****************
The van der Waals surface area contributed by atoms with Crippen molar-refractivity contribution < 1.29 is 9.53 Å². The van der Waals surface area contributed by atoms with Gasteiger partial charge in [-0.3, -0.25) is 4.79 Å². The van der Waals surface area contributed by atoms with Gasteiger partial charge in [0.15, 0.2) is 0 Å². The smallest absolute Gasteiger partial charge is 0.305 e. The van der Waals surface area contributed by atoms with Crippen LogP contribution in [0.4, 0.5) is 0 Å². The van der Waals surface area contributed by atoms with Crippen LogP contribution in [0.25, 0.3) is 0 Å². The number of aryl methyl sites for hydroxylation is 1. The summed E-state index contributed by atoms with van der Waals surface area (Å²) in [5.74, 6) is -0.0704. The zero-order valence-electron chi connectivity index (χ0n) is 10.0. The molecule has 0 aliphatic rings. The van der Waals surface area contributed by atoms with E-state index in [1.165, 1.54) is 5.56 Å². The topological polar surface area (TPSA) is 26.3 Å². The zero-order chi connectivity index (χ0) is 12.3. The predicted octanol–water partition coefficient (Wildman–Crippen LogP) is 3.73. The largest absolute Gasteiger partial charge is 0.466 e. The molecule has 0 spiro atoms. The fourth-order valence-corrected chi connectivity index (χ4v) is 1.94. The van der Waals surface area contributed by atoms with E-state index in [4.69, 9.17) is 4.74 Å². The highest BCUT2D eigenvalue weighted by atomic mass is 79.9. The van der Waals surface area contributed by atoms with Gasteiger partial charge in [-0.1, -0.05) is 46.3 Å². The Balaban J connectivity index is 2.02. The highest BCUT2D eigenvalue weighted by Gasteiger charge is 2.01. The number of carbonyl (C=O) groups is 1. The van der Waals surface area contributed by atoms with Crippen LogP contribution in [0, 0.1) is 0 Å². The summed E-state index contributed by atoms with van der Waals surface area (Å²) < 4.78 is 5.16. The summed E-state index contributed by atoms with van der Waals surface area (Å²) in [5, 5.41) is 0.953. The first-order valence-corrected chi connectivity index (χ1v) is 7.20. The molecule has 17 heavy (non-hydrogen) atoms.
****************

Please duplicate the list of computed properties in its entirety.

The van der Waals surface area contributed by atoms with Crippen molar-refractivity contribution < 1.29 is 9.53 Å². The van der Waals surface area contributed by atoms with Gasteiger partial charge in [-0.3, -0.25) is 4.79 Å². The van der Waals surface area contributed by atoms with Gasteiger partial charge in [0.15, 0.2) is 0 Å². The smallest absolute Gasteiger partial charge is 0.305 e. The van der Waals surface area contributed by atoms with Crippen LogP contribution in [0.4, 0.5) is 0 Å². The van der Waals surface area contributed by atoms with Crippen LogP contribution in [0.25, 0.3) is 0 Å². The number of aryl methyl sites for hydroxylation is 1. The summed E-state index contributed by atoms with van der Waals surface area (Å²) in [5.74, 6) is -0.0704. The zero-order valence-electron chi connectivity index (χ0n) is 10.0. The molecule has 0 aliphatic rings. The van der Waals surface area contributed by atoms with E-state index in [1.165, 1.54) is 5.56 Å². The topological polar surface area (TPSA) is 26.3 Å². The zero-order chi connectivity index (χ0) is 12.3. The predicted octanol–water partition coefficient (Wildman–Crippen LogP) is 3.73. The largest absolute Gasteiger partial charge is 0.466 e. The molecule has 0 spiro atoms. The fourth-order valence-corrected chi connectivity index (χ4v) is 1.94. The van der Waals surface area contributed by atoms with E-state index in [4.69, 9.17) is 4.74 Å². The highest BCUT2D eigenvalue weighted by atomic mass is 79.9. The van der Waals surface area contributed by atoms with Gasteiger partial charge in [-0.1, -0.05) is 46.3 Å². The Balaban J connectivity index is 2.02. The highest BCUT2D eigenvalue weighted by Gasteiger charge is 2.01. The number of carbonyl (C=O) groups is 1. The van der Waals surface area contributed by atoms with Crippen LogP contribution in [0, 0.1) is 0 Å². The summed E-state index contributed by atoms with van der Waals surface area (Å²) < 4.78 is 5.16. The summed E-state index contributed by atoms with van der Waals surface area (Å²) in [5, 5.41) is 0.953. The first-order valence-corrected chi connectivity index (χ1v) is 7.20. The molecule has 17 heavy (non-hydrogen) atoms.